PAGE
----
If you're out and about during the wee hours, with either a naturally occurring or induced hunger, options for appetite gratification are few. Sure, there are some insipid chains that stay open all hours, and then there's Jay's Diner, "The Diner That Never Sleeps" (so say the menus). Open 24/7 and also serving breakfast 24/7, the business has occupied the same spot on West Henrietta Road in West Brighton since 1966.
Numerous award certificates adorn the wall near the entrance, many proclaiming Jay's as the destination for late-night eats. Conveniently located near the center of a geographic college triangle, with Rochester Institute of Technology, the University of Rochester, and Monroe Community College at the vertices, Jay's offers a 10 percent discount for students.
I've frequented Jay's periodically since childhood, and have dabbled in some late-night food foraging, but these days visits are limited to more mundane lunch and breakfast times, which, judging by the steady flow of hungry people, are equally popular.
As a child, I thought the jukeboxes in the booths lining the front of the restaurant were the coolest thing ever, even though my parents never thought my choices were good mealtime music. In an effort to retain a 1950s feel, a few booths do still have jukeboxes, but no longer play 45-rpm vinyl. The teal and salmon décor (seat upholstery, light fixtures, neon lighting) might best be described as Miami Art Deco. Another unique aspect of Jay's are the small, brightly-painted flower pots at each table holding sugar-substitute packets and half-and-half. Each flower pot has stick-on letters that spell out unusual factoids -- such as "starfish haven't got brains" or "in space astronauts cannot cry" -- seemingly derived from the underside of Snapple caps.
- PHOTO BY JACOB WALSH
- Served 24/7 at Jay's Diner: Corned beef hash with two eggs over easy, home fries, and wheat toast.
Dino Mihalitsas, general manager of Jay's and son of owner Paul Mihalitsas, says that after his family purchased the restaurant from founder Jay Leasure in 1985, they committed to retaining the look and feel of Jay's, even after tearing down the original structures in 2001 and rebuilding to make it more accessible. Since those early days, Jay's has been a family affair, dedicated to providing customers with "personal value" and what Dino calls a "special touch" by "still doing things the old-fashioned way, and making everything from scratch," he says. He credits his mother with holding the place together for so long, calling her "the hardest working person you've ever met."
Jay's has an extensive menu with a little bit of everything for everyone, but Dino says many people come for the comfort food. As a homemade soup lover, I felt compelled to try Jay's New England-style clam chowder ($4.99/bowl), which has a somewhat legendary reputation, its recipe unchanged since 1966. I didn't care for its gelatinous texture, but apparently, I am among the few. As advertised on the menu, it is loaded with clams, but for me, the chicken noodle soup ($4.25/bowl) -- piping hot, pleasingly salty, with an authentically strong chicken flavor and lots of diced chicken, celery, carrots, and onions -- I had on a subsequent visit was significantly superior.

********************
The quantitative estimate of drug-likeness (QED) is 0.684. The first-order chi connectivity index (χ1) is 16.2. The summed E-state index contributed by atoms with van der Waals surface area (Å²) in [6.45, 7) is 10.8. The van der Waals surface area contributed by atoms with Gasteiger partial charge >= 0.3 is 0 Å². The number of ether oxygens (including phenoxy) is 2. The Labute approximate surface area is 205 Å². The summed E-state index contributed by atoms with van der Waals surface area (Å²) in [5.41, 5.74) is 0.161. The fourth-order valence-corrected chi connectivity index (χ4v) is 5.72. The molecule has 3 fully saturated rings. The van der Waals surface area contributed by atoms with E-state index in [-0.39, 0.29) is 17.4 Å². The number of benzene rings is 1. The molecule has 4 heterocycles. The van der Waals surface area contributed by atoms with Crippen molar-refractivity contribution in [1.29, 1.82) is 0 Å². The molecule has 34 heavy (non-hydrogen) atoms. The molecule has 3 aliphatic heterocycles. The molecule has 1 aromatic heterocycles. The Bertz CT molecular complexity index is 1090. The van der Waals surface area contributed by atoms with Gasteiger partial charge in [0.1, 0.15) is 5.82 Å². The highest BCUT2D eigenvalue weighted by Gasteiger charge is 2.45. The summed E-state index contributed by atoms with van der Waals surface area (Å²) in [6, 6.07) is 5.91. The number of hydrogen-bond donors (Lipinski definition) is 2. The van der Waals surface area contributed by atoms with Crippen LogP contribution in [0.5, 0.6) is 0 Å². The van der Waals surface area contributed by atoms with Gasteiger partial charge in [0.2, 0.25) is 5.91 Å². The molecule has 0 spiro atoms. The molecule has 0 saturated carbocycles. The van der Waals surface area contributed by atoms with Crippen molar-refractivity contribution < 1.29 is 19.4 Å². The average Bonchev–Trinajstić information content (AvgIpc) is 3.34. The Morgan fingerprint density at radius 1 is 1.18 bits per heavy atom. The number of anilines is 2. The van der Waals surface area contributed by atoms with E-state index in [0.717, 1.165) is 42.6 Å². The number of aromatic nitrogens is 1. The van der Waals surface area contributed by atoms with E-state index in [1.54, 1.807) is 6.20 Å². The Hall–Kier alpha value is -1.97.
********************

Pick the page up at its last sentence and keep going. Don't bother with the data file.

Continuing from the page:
The Philly cheesesteak ($8.99 with fries and pickle spear) I had after the chowder was generously filled with well-seasoned, tender, chopped beef, and a balanced mix of chopped onion and both red and green peppers -- an eminently enjoyable sandwich that could have been even better on a firmer and crustier French bread.
In the esteemed tradition of Greek diner ownership in the United States, Jay's offers some Greek dishes, and I savored the chicken souvlaki plate ($13.99 with rice, Greek salad, pita bread, and tzatziki), featuring nicely-charred yet tender, marinated chicken chunks. I appreciated that they prepare a fresh Greek salad that's more than an afterthought and more than mostly iceberg lettuce, with a respectable array of fresh vegetables, feta, and Kalamata olives. I finished this meal with a big vanilla milkshake ($4.99) -- one of my barometers for measuring diner aptitude -- and I judged this milkshake first-rate in terms of just-right thickness, restrained sweetness, and legit vanilla flavor.
I returned for breakfast with my girlfriend Molly and her two daughters, Jocelyn and Norah. Molly ordered the seasonal special of pumpkin pancakes ($6.99), which she deemed "a delicious fall treat, not overly sweet or overly spiced." Jocelyn liked that her French toast ($5.99) was "fluffy, including the crust," while Norah declared her Belgian waffle ($6.59) "the best Belgian waffle ever, and I've eaten a lot. It's soft, not crispy and buttery even without butter. I totally recommend it."
- PHOTO BY JACOB WALSH
- The French toast at Jay's is "fluffy, including the crust."
I almost always order corned beef hash ($8.99 with two eggs, toast, and home fries) when a joint makes its own. Jay's corned beef hash was uniformly small-diced and crispy in places from the griddle, but I wished the home fries had had the same crispness. (Side note: requesting home fries prepared crispy seems to be a hurdle for many diners). Regardless of the time of day I visited, the service each time was consistently courteous and attentive, further validating that anytime is a good time to eat at Jay's Diner.